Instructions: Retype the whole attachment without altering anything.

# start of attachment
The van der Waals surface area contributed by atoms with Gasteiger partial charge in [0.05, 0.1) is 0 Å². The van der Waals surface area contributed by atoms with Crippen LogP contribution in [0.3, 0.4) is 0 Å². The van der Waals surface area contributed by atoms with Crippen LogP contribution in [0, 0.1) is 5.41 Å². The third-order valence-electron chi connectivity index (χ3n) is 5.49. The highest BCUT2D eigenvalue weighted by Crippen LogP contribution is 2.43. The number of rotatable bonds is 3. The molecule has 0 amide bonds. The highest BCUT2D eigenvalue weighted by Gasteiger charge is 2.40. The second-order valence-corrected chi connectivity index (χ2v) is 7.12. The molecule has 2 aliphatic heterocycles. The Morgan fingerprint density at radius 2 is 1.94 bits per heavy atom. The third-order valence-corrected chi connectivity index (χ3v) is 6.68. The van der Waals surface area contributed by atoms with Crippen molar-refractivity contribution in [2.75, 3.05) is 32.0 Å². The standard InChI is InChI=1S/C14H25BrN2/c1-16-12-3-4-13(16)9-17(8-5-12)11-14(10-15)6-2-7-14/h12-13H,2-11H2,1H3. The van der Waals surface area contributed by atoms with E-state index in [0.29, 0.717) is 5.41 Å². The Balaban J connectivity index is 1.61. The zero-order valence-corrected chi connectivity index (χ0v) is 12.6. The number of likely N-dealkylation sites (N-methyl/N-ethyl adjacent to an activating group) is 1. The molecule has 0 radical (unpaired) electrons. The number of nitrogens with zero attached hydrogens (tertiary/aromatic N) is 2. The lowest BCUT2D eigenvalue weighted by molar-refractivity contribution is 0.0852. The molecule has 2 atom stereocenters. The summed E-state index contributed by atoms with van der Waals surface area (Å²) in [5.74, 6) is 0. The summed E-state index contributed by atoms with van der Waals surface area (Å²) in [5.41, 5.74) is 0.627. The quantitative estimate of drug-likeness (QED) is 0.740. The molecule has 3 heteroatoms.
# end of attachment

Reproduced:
The van der Waals surface area contributed by atoms with Gasteiger partial charge in [0.05, 0.1) is 0 Å². The van der Waals surface area contributed by atoms with Crippen LogP contribution in [0.3, 0.4) is 0 Å². The van der Waals surface area contributed by atoms with Crippen LogP contribution in [0, 0.1) is 5.41 Å². The third-order valence-electron chi connectivity index (χ3n) is 5.49. The highest BCUT2D eigenvalue weighted by Crippen LogP contribution is 2.43. The number of rotatable bonds is 3. The molecule has 0 amide bonds. The highest BCUT2D eigenvalue weighted by Gasteiger charge is 2.40. The second-order valence-corrected chi connectivity index (χ2v) is 7.12. The molecule has 2 aliphatic heterocycles. The Morgan fingerprint density at radius 2 is 1.94 bits per heavy atom. The third-order valence-corrected chi connectivity index (χ3v) is 6.68. The van der Waals surface area contributed by atoms with Crippen molar-refractivity contribution in [2.75, 3.05) is 32.0 Å². The standard InChI is InChI=1S/C14H25BrN2/c1-16-12-3-4-13(16)9-17(8-5-12)11-14(10-15)6-2-7-14/h12-13H,2-11H2,1H3. The van der Waals surface area contributed by atoms with E-state index in [0.29, 0.717) is 5.41 Å². The Balaban J connectivity index is 1.61. The zero-order valence-corrected chi connectivity index (χ0v) is 12.6. The number of likely N-dealkylation sites (N-methyl/N-ethyl adjacent to an activating group) is 1. The molecule has 0 radical (unpaired) electrons. The number of nitrogens with zero attached hydrogens (tertiary/aromatic N) is 2. The lowest BCUT2D eigenvalue weighted by molar-refractivity contribution is 0.0852. The molecule has 2 atom stereocenters. The summed E-state index contributed by atoms with van der Waals surface area (Å²) in [5.74, 6) is 0. The summed E-state index contributed by atoms with van der Waals surface area (Å²) in [5.41, 5.74) is 0.627. The quantitative estimate of drug-likeness (QED) is 0.740. The molecule has 3 heteroatoms.